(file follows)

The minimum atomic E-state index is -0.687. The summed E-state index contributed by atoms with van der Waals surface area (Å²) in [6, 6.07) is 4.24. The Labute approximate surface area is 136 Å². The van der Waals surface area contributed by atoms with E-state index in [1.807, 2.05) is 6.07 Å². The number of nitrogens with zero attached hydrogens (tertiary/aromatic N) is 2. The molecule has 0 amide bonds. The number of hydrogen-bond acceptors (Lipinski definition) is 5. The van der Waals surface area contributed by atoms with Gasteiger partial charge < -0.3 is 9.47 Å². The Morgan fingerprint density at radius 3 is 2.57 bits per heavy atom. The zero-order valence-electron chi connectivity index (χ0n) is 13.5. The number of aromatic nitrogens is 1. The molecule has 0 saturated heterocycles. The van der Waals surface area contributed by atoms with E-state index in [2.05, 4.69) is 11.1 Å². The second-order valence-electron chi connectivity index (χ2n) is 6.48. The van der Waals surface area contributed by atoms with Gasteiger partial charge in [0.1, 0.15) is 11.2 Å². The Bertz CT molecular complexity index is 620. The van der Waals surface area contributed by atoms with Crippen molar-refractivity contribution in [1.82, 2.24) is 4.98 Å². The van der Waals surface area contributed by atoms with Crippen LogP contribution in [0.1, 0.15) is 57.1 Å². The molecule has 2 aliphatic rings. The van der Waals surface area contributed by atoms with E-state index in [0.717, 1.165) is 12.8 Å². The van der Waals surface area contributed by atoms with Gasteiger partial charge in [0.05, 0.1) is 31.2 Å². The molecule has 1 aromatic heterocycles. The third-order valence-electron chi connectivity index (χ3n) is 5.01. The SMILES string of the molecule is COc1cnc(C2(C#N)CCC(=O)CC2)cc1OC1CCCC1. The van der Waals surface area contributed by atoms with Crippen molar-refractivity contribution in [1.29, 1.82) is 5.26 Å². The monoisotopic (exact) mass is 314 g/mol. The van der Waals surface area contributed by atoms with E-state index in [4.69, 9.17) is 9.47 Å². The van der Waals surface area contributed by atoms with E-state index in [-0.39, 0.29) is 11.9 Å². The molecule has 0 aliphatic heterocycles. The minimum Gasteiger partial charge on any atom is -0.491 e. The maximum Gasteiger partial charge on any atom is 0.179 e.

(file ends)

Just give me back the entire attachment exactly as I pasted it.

The minimum atomic E-state index is -0.687. The summed E-state index contributed by atoms with van der Waals surface area (Å²) in [6, 6.07) is 4.24. The Labute approximate surface area is 136 Å². The van der Waals surface area contributed by atoms with E-state index in [1.807, 2.05) is 6.07 Å². The number of nitrogens with zero attached hydrogens (tertiary/aromatic N) is 2. The molecule has 0 amide bonds. The number of hydrogen-bond acceptors (Lipinski definition) is 5. The van der Waals surface area contributed by atoms with Gasteiger partial charge < -0.3 is 9.47 Å². The Morgan fingerprint density at radius 3 is 2.57 bits per heavy atom. The zero-order valence-electron chi connectivity index (χ0n) is 13.5. The number of aromatic nitrogens is 1. The molecule has 0 saturated heterocycles. The van der Waals surface area contributed by atoms with E-state index in [2.05, 4.69) is 11.1 Å². The second-order valence-electron chi connectivity index (χ2n) is 6.48. The van der Waals surface area contributed by atoms with Gasteiger partial charge in [0.1, 0.15) is 11.2 Å². The Bertz CT molecular complexity index is 620. The van der Waals surface area contributed by atoms with Crippen molar-refractivity contribution in [1.82, 2.24) is 4.98 Å². The van der Waals surface area contributed by atoms with Crippen LogP contribution in [0.1, 0.15) is 57.1 Å². The molecule has 2 aliphatic rings. The van der Waals surface area contributed by atoms with E-state index in [0.717, 1.165) is 12.8 Å². The van der Waals surface area contributed by atoms with Gasteiger partial charge in [0.05, 0.1) is 31.2 Å². The molecule has 1 aromatic heterocycles. The third-order valence-electron chi connectivity index (χ3n) is 5.01. The SMILES string of the molecule is COc1cnc(C2(C#N)CCC(=O)CC2)cc1OC1CCCC1. The van der Waals surface area contributed by atoms with Crippen molar-refractivity contribution in [1.29, 1.82) is 5.26 Å². The monoisotopic (exact) mass is 314 g/mol. The van der Waals surface area contributed by atoms with E-state index in [4.69, 9.17) is 9.47 Å². The van der Waals surface area contributed by atoms with E-state index in [-0.39, 0.29) is 11.9 Å². The molecule has 0 aliphatic heterocycles. The minimum Gasteiger partial charge on any atom is -0.491 e. The maximum Gasteiger partial charge on any atom is 0.179 e.